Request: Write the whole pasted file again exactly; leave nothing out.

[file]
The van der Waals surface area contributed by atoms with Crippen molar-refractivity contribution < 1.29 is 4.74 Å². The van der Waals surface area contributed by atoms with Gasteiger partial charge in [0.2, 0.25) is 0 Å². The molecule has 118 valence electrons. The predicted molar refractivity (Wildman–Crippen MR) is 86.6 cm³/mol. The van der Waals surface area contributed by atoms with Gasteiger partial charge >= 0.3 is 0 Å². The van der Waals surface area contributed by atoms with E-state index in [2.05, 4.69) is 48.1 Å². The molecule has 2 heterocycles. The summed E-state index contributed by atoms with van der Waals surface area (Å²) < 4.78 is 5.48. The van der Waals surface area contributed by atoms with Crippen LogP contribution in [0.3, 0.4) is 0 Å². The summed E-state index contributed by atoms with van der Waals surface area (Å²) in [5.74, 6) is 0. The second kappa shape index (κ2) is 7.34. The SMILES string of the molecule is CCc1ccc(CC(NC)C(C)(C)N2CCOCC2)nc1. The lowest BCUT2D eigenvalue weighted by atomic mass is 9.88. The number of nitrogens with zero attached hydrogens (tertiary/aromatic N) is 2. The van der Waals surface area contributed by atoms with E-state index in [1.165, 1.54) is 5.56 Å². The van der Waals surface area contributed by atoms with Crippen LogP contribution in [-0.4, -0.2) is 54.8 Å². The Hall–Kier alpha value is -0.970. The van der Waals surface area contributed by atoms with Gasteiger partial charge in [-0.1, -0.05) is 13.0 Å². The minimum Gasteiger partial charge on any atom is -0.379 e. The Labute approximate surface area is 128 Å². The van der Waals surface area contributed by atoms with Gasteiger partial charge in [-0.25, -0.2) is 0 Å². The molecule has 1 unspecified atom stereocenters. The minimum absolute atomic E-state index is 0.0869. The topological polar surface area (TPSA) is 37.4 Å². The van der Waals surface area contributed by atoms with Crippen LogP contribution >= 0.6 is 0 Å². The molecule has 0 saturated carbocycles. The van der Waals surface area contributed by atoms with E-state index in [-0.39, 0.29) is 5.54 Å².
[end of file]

The van der Waals surface area contributed by atoms with Crippen molar-refractivity contribution < 1.29 is 4.74 Å². The van der Waals surface area contributed by atoms with Gasteiger partial charge in [0.2, 0.25) is 0 Å². The molecule has 118 valence electrons. The predicted molar refractivity (Wildman–Crippen MR) is 86.6 cm³/mol. The van der Waals surface area contributed by atoms with Gasteiger partial charge >= 0.3 is 0 Å². The van der Waals surface area contributed by atoms with E-state index in [2.05, 4.69) is 48.1 Å². The molecule has 2 heterocycles. The summed E-state index contributed by atoms with van der Waals surface area (Å²) < 4.78 is 5.48. The van der Waals surface area contributed by atoms with Crippen LogP contribution in [0.3, 0.4) is 0 Å². The summed E-state index contributed by atoms with van der Waals surface area (Å²) in [5.74, 6) is 0. The second kappa shape index (κ2) is 7.34. The SMILES string of the molecule is CCc1ccc(CC(NC)C(C)(C)N2CCOCC2)nc1. The lowest BCUT2D eigenvalue weighted by atomic mass is 9.88. The number of nitrogens with zero attached hydrogens (tertiary/aromatic N) is 2. The van der Waals surface area contributed by atoms with E-state index in [1.165, 1.54) is 5.56 Å². The van der Waals surface area contributed by atoms with Crippen LogP contribution in [-0.4, -0.2) is 54.8 Å². The Hall–Kier alpha value is -0.970. The van der Waals surface area contributed by atoms with Gasteiger partial charge in [-0.1, -0.05) is 13.0 Å². The minimum Gasteiger partial charge on any atom is -0.379 e. The Labute approximate surface area is 128 Å². The van der Waals surface area contributed by atoms with Gasteiger partial charge in [-0.25, -0.2) is 0 Å². The molecule has 1 unspecified atom stereocenters. The minimum absolute atomic E-state index is 0.0869. The topological polar surface area (TPSA) is 37.4 Å². The van der Waals surface area contributed by atoms with Crippen LogP contribution >= 0.6 is 0 Å². The molecule has 0 saturated carbocycles. The van der Waals surface area contributed by atoms with E-state index in [-0.39, 0.29) is 5.54 Å².